“And the LORD God commanded the man, saying, Of every tree of the garden thou mayest freely eat: But of the tree of the knowledge of good and evil, thou shalt not eat of it: for in the day that thou eatest thereof thou shalt surely die” ( Gen. 2:16-17Genesis 2:16 And the LORD God commanded the man, saying, Of every tree of the garden thou mayest freely eat: 2:17 But of the tree of the knowledge of good and evil, thou shalt not eat of it: for in the day that thou eatest thereof thou shalt surely die.).
This test provided Adam and Eve with an opportunity to exercise their free will. It also challenged them to respond positively or negatively to their relationship with the Creator. It also shows that God had made them free, moral beings. After all, if they did not have the opportunity to disobey, why would the Lord have even bothered warning them, in the first place, against disobedience?
“Everything preceding in this chapter has paved the way for this climax [ Gen. 2:16-17Genesis 2:16 And the LORD God commanded the man, saying, Of every tree of the garden thou mayest freely eat: 2:17 But of the tree of the knowledge of good and evil, thou shalt not eat of it: for in the day that thou eatest thereof thou shalt surely die.]. The future of the race centers upon this single prohibition. Man is not to be confused by a multiplicity of issues. Only one divine ordinance must be kept in mind. By thus limiting the number of injunctions to one, Yaweh gives tokens of his mercy. Besides, to indicate that this one commandment is not grievous, the Lord sets it against the background of a broad permission: ‘from any tree of the garden thou mayest freely eat.’ ” — H. C. Leupold, Exposition of Genesis (Columbus, OH: Wartburg Press, 1942), vol. 1, p. 127.
By calling Adam and Eve to obey His will, God was saying: I am your Creator, and I have made you in My image. Your life is sustained by Me, for by Me you live and move and have your being. I have provided all things for your well-being and happiness (sustenance, home, human companionship) and have established you as ruler of this world under Me. If you are willing to affirm thisn relationship with Me because you love Me, then I will be your God, and you will be My children. And you can affirm this relationship and the trust implicit in it by simply obeying this specific command.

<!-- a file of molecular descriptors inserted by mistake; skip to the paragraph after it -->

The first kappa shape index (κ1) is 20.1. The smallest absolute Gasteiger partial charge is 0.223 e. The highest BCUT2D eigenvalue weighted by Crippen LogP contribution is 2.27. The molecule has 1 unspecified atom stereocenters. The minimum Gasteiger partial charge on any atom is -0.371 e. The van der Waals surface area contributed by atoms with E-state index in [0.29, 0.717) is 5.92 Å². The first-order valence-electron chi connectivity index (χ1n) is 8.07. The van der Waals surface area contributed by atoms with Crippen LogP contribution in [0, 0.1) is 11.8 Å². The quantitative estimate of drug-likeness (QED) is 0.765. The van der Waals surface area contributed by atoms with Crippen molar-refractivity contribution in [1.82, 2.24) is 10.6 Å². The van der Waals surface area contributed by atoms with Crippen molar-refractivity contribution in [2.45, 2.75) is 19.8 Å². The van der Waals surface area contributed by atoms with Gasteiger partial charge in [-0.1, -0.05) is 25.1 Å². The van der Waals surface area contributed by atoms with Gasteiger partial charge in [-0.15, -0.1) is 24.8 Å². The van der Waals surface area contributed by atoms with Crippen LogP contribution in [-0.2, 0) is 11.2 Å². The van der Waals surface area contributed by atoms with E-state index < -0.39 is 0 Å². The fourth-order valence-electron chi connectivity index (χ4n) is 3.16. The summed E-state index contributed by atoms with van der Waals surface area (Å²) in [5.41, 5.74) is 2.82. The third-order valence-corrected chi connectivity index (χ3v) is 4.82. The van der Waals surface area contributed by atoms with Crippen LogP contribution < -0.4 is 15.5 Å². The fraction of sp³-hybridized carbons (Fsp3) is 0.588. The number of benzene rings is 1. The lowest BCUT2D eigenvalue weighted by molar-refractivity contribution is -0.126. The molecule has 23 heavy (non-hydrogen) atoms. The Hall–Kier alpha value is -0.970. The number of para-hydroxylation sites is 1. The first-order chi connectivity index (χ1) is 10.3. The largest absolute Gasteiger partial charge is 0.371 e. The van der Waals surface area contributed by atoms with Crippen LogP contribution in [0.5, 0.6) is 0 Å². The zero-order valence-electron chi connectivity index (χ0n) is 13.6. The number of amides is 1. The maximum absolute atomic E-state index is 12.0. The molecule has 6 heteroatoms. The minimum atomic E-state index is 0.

In the end, our relationship with God can be effective and lasting only if we freely choose to accept His will. Rejecting His will is, in essence, to claim independence from Him. It indicates that we believe we do not need Him. That is a choice that results in the knowledge of evil, and evil leads to alienation, loneliness, frustration, and death.
We tend to believe people we know and instinctively distrust those whom we do not. Eve naturally would have distrusted Satan. Furthermore, any direct attack against God would have made her defensive. What steps, then, did Satan take to bypass Eve’s natural defenses? (Gen. 3:1-6Genesis 3:1 Now the serpent was more subtil than any beast of the field which the LORD God had made. And he said unto the woman, Yea, hath God said, Ye shall not eat of every tree of the garden? 3:2 And the woman said unto the serpent, We may eat of the fruit of the trees of the garden: 3:3 But of the fruit of the tree which is in the midst of the garden, God hath said, Ye shall not eat of it, neither shall ye touch it, lest ye die. 3:4 And the serpent said unto the woman, Ye shall not surely die: 3:5 For God doth know that in the day ye eat thereof, then your eyes shall be opened, and ye shall be as gods, knowing good and evil. 3:6 And when the woman saw that the tree was good for food, and that it was pleasant to the eyes, and a tree to be desired to make one wise, she took of the fruit thereof, and did eat, and gave also unto her husband with her; and he did eat.).